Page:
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Professor Coleen Carrigan Wins Prestigious National Science Foundation CAREER Award

A Cal Poly professor researching why racial and ethnic minorities and women are underrepresented in engineering and computer science careers has received a Faculty Early Career Development (CAREER) Award from the National Science Foundation — one of NSF’s most prestigious awards.

Coleen Carrigan

Professor Coleen Carrigan, who teaches anthropology and classes in the science, technology and society program, will use the $571,000 CAREER award over five years to research the cultures of different subfields in engineering and computer science (ECS). She and her student research assistants will systematically compare behaviors and customs in the subfields to better understand why some are more successful than others in welcoming and retaining a more diverse workforce.

Carrigan hypothesizes that the variation is related to the value placed on the technical aspects of ECS in comparison to the value placed on the social aspects and the common bias that dominant groups are better suited for careers in the technical realms.

She will also examine attitudes regarding race and gender and assess the elements of the culture that foster or challenge inequitable power relations.

“My long-term goal is to understand how cultural values and practices allow segregation to persist in engineering and computer science,” Carrigan said. “I will use my findings to develop educational tools that help bring about institutional transformations.”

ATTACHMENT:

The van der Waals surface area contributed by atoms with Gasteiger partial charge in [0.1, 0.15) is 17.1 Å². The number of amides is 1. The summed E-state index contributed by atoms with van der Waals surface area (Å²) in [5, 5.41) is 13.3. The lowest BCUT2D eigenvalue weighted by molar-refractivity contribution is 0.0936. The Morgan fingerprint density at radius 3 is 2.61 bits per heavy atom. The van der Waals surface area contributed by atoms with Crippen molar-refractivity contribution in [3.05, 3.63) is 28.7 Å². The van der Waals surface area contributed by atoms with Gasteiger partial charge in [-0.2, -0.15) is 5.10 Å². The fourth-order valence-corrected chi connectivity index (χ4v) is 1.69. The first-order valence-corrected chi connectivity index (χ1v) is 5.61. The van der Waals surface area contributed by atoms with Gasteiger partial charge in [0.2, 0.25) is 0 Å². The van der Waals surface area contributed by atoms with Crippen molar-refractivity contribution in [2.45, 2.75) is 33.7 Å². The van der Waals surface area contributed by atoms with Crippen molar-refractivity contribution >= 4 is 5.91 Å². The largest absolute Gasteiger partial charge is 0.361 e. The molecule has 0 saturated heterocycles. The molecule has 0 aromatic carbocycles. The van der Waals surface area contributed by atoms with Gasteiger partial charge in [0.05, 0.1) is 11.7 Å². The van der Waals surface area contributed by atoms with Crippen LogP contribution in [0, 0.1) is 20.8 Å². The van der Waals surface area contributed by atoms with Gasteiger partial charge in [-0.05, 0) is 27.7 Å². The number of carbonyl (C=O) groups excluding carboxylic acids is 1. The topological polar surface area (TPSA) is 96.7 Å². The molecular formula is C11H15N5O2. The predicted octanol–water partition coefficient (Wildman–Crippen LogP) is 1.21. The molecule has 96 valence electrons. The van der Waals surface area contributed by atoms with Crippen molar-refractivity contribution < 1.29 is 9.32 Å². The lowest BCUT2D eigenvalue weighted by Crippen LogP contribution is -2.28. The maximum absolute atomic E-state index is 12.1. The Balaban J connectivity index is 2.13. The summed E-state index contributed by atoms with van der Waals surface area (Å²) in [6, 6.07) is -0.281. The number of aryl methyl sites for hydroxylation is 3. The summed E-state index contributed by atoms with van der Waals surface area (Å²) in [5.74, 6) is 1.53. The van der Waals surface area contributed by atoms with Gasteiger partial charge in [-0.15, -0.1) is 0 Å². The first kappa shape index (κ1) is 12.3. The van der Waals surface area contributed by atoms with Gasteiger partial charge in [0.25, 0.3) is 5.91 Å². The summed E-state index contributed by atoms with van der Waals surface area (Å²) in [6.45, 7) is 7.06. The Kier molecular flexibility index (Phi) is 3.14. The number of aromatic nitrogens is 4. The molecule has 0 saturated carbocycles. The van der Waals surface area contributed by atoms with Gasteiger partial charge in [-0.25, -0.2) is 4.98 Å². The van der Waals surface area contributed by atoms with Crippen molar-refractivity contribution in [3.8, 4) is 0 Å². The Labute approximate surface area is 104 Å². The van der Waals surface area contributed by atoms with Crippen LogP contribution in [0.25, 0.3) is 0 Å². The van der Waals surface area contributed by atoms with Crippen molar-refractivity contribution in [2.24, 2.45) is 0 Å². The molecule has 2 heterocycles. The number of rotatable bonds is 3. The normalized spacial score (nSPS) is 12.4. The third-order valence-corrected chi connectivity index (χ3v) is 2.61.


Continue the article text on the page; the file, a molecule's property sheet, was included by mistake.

To gather data, Carrigan will attend academic conferences, conduct life history interviews with women in the different subfields, and talk with leaders at ECS learning institutions. The award also allows Carrigan to expand her “Advancing Cultural Change” research lab, in which students engage in ethnographic research that investigates many of the same subcultures at Cal Poly.

Christopher Kitts, Cal Poly’s interim dean of research, said Carrigan is the first researcher in Cal Poly’s College of Liberal Arts to receive the highly coveted honor.

“Coleen Carrigan’s NSF CAREER Award places Cal Poly at the leading edge of applying social science research to understanding workforce equity issues in engineering — an entirely appropriate cross-disciplinary effort at this highly collaborative university,” Kitts said.

“CAREER Awards are a recognition by the National Science Foundation, and the eminent scholars who review applications, that our early career faculty have the expertise, training and scientific insight to merit five continuous years of funding as a launch pad for their future careers in science,” Kitts added. “NSF is making an investment in the future of the nation by investing in these young scholars.”

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